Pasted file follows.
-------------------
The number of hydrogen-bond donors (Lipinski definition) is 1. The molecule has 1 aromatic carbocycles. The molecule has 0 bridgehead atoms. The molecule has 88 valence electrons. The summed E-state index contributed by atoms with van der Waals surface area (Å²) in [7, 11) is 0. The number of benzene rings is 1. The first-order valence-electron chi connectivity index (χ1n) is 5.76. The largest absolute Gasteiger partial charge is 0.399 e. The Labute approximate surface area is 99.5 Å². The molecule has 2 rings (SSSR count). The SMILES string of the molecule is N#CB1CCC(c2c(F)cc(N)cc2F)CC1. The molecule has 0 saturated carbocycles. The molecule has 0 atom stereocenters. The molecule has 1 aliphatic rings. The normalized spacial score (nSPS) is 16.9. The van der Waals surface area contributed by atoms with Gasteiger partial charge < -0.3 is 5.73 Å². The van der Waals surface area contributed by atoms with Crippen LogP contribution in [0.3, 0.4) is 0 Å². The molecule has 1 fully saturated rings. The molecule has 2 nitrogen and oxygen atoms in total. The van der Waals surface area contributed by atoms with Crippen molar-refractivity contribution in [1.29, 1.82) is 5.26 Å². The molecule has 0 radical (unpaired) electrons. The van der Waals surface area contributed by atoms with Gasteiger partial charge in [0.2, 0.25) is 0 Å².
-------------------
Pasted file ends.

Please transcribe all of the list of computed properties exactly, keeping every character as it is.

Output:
The number of hydrogen-bond donors (Lipinski definition) is 1. The molecule has 1 aromatic carbocycles. The molecule has 0 bridgehead atoms. The molecule has 88 valence electrons. The summed E-state index contributed by atoms with van der Waals surface area (Å²) in [7, 11) is 0. The number of benzene rings is 1. The first-order valence-electron chi connectivity index (χ1n) is 5.76. The largest absolute Gasteiger partial charge is 0.399 e. The Labute approximate surface area is 99.5 Å². The molecule has 2 rings (SSSR count). The SMILES string of the molecule is N#CB1CCC(c2c(F)cc(N)cc2F)CC1. The molecule has 0 saturated carbocycles. The molecule has 0 atom stereocenters. The molecule has 1 aliphatic rings. The normalized spacial score (nSPS) is 16.9. The van der Waals surface area contributed by atoms with Gasteiger partial charge < -0.3 is 5.73 Å². The van der Waals surface area contributed by atoms with Crippen LogP contribution in [0.3, 0.4) is 0 Å². The molecule has 1 fully saturated rings. The molecule has 2 nitrogen and oxygen atoms in total. The van der Waals surface area contributed by atoms with Crippen molar-refractivity contribution in [1.29, 1.82) is 5.26 Å². The molecule has 0 radical (unpaired) electrons. The van der Waals surface area contributed by atoms with Gasteiger partial charge in [0.2, 0.25) is 0 Å².